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Citizen Scientists Find Exoplanet

By David Reneke

News from the space and astronomy communities around the world.

David Reneke is an astronomy lecturer and teacher, a feature writer for major Australian newspapers and magazines, and a science correspondent for ABC and commercial radio. Subscribe to David’s free Astro-Space newsletter at www.davidreneke.com

The full text of this article can be purchased from Informit.

A joint effort of citizen scientists and professional astronomers has led to the first reported case of a planet orbiting twin suns that in turn is orbited by a second distant pair of stars.

Aided by volunteers using the planethunters.org website, a Yale-led international team of astronomers identified and confirmed the discovery of the phenomenon, which is called a “circumbinary planet” in a four-star system.

Only six planets are known to orbit two stars, and none of these are orbited by distant stellar companions. “Circumbinary planets are the extremes of planet formation,” said Meg Schwamb of Yale. “The discovery of these systems is forcing us to go back to the drawing board to understand how such planets can assemble and evolve in these dynamically challenging environments.”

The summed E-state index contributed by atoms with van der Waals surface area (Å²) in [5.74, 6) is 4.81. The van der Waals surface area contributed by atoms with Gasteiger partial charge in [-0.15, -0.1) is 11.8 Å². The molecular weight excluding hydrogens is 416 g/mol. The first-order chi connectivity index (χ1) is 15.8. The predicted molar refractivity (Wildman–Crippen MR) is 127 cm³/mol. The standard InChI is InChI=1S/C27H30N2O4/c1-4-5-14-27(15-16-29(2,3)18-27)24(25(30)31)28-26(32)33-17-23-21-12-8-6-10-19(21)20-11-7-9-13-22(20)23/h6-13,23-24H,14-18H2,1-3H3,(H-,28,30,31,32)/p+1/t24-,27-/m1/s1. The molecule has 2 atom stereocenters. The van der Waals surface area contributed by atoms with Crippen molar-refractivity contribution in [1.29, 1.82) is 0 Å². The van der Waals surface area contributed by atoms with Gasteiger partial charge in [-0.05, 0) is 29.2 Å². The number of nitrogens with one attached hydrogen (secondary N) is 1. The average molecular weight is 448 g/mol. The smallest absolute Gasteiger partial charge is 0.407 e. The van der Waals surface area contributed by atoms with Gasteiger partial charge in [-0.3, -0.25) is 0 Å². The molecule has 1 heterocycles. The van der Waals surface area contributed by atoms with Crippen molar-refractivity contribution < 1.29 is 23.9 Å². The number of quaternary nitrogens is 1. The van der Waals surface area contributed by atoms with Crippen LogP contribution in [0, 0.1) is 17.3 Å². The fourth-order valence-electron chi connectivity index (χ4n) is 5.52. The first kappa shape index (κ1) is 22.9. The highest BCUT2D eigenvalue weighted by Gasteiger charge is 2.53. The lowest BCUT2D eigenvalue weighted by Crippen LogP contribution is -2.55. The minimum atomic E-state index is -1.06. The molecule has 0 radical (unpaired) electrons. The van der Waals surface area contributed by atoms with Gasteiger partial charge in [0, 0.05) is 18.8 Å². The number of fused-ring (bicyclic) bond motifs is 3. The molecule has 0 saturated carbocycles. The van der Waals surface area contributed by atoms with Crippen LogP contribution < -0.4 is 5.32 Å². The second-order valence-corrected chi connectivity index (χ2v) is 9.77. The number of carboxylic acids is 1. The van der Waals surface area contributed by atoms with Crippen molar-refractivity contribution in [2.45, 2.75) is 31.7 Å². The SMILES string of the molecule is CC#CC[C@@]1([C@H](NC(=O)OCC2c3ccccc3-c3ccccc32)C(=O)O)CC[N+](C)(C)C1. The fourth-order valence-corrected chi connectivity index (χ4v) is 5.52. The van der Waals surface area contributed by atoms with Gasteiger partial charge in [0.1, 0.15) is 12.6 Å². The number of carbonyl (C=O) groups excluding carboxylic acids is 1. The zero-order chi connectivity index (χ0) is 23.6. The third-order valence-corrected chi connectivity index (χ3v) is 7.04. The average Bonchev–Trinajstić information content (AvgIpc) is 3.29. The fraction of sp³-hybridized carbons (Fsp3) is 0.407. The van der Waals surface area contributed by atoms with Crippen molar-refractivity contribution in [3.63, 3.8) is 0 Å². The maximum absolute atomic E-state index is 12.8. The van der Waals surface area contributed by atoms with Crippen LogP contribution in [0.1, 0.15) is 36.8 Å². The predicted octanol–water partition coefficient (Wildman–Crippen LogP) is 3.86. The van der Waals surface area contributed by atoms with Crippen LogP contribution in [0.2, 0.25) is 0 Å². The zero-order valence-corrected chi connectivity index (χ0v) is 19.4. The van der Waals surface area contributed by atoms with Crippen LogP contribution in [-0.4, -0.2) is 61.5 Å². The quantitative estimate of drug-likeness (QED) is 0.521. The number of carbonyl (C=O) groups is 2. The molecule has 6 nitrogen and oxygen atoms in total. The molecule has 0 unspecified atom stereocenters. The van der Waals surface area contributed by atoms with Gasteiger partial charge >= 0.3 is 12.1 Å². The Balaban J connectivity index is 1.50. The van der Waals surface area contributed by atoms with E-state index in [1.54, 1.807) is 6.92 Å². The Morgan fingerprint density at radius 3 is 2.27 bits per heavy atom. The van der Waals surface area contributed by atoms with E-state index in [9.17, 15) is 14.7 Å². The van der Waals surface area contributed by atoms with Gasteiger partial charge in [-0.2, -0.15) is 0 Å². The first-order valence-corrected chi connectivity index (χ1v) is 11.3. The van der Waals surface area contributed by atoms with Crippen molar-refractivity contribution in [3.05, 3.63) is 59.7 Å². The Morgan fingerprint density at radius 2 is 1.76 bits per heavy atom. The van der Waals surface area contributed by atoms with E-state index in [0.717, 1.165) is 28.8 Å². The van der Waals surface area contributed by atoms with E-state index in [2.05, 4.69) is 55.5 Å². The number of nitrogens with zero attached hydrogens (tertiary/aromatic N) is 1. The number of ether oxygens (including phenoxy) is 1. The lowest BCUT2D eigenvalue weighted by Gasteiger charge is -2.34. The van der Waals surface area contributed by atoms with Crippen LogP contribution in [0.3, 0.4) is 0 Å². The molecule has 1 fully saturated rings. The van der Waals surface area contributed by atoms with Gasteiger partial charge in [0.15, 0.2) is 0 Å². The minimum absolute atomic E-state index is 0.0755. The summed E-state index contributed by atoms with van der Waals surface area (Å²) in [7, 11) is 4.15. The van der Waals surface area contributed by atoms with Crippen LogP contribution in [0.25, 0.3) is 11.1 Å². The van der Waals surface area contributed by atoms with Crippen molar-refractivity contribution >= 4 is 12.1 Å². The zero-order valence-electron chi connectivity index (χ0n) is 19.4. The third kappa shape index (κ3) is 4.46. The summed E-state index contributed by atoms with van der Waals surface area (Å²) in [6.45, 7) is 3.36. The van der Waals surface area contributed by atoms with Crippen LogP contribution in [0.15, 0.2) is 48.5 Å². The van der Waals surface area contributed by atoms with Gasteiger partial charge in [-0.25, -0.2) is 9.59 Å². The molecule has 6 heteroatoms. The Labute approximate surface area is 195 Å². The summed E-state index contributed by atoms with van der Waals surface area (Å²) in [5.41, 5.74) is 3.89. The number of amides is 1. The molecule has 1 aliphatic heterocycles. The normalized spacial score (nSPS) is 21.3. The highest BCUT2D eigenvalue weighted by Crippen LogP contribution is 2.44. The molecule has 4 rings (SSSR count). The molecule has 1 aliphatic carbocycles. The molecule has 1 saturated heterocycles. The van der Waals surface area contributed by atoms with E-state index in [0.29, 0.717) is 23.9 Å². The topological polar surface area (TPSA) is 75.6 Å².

Dubbed PH1, the planet was first identified by citizen scientists participating in Planet Hunters, a Yale-led program that enlists the public to review astronomical data from NASA’s Kepler spacecraft for signs of planets. It is the project’s first confirmed planet.

The volunteers, Kian Jek of San Francisco and Robert Gagliano of Cottonwood, Arizona, spotted faint dips in light caused by the planet as it passed in front of its parent stars. This “transit” method is a common technique for finding extrasolar planets.

Schwamb led the team of professional astronomers...

The full text of this article can be purchased from Informit.